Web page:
I have waited a long time to read this book. I’ve also waited about a month since I finished reading it before writing this post. This book is a lot. It is considered the seminal work of the steampunk genre. In it, Gibson and Sterling present a world where Babbage found wide success with his Analytical Engine and ushered in the computer revolution in the early 1800s.
Babbage invented this device, the Analytical Engine in 1837. It was the first Turing-complete digital computer, a century before that phrase would even be invented. In reality, Babbage had very poor success because of a number of factors. If he had been more successful with his invention, the computer revolution might have happened over a century sooner. This book tells the story of a world where that is the case; a dark and messy early-industrial world of steam and gears and engines.
Behind the main story, another story progresses in the shadows. It sort of follows Gödel’s incompleteness theorems and the scale problem of computation attempting to describe itself. This idea isn’t really resolved in the story, but it is overcome by the end of the book, if not in specific terms. The idea is that no system of language or mathematics can completely describe itself. People are trying to develop smarter and faster machines which are self-aware, but the problem of imperfect and incomplete mathematics and language becomes a barrier to further development. This problem is also modeled in several parallel social conflicts in the story.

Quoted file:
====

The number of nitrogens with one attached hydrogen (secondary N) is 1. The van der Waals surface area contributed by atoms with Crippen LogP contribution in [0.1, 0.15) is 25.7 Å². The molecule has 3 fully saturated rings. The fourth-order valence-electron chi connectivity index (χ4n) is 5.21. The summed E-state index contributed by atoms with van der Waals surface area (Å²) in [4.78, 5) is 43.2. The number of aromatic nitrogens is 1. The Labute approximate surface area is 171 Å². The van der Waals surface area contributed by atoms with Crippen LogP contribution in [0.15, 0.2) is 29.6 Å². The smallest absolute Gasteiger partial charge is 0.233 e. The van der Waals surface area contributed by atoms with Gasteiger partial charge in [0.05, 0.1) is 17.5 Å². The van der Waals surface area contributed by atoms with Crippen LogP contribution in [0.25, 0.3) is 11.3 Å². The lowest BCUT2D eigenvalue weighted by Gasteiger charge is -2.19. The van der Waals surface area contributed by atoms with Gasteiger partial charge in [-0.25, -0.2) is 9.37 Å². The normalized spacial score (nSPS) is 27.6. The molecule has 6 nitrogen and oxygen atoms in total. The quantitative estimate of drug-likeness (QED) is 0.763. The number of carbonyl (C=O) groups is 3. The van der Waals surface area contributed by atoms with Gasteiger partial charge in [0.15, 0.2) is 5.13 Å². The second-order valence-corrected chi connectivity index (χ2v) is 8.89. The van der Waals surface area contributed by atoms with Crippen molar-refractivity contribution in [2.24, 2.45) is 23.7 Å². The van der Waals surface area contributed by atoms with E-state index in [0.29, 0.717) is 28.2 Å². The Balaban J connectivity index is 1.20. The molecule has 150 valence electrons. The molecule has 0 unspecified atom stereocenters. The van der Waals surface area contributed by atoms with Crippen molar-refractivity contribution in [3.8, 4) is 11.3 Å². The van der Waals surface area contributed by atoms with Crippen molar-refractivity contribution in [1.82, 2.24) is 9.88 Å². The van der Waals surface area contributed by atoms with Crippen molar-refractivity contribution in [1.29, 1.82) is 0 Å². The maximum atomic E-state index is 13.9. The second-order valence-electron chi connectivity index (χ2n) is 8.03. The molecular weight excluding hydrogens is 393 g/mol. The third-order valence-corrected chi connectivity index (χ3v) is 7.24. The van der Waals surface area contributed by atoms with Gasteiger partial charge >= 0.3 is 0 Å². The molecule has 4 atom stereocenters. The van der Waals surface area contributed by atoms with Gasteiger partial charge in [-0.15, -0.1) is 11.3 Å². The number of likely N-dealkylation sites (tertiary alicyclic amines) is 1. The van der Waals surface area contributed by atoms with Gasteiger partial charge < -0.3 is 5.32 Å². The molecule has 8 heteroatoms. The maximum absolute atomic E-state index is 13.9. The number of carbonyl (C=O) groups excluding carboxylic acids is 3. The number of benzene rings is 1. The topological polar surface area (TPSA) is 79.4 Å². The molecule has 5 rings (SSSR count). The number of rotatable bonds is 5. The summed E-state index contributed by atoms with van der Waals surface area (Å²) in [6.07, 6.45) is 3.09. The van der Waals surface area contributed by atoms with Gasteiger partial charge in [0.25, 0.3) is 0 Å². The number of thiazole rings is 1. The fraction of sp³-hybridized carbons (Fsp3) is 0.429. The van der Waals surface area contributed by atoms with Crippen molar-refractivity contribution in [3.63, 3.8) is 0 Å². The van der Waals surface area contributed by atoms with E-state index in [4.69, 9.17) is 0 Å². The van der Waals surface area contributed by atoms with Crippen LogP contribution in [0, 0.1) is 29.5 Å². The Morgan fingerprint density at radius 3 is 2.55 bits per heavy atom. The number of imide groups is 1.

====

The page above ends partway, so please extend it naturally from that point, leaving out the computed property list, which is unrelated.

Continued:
This is a very complex and involved narrative. It will take a lot of future reflection and re-reading to really come to terms with what it’s trying to accomplish and to understand the meaning behind this multilayered work.
This book has a lot of content and a lot of moving parts. The story is very complex. I had to read it three times before I felt like I really understood the story.
The production of the audio book is completely different from the first two books. I had to take a break before I started this one. It was too distracting right after finishing the first two books. I REALLY hate when production companies change readers between audio books. Expanse in particular was really terrible. This one ended up being good once I had a break from it. I think I might even like it more than the production of the first two books.
This book does a really amazing job of exploring the ideas of revolutionary politics and religion and the problems and strengths with each. There are some really cool examples. The analysis is extremely sociological. As a sociologist, I really appreciate the perspective of the author and the way he explores these important topics.
In particular there are some really cool ideas around the problem of producing condensing symbols to unite disparate factions during revolutions.
There is also some interesting exploration of the problem of interfacing with future alien computer systems and the artificial intelligences that could be created by extremely different types of conscious life.
This might be my new favorite book. I highly recommend it. :]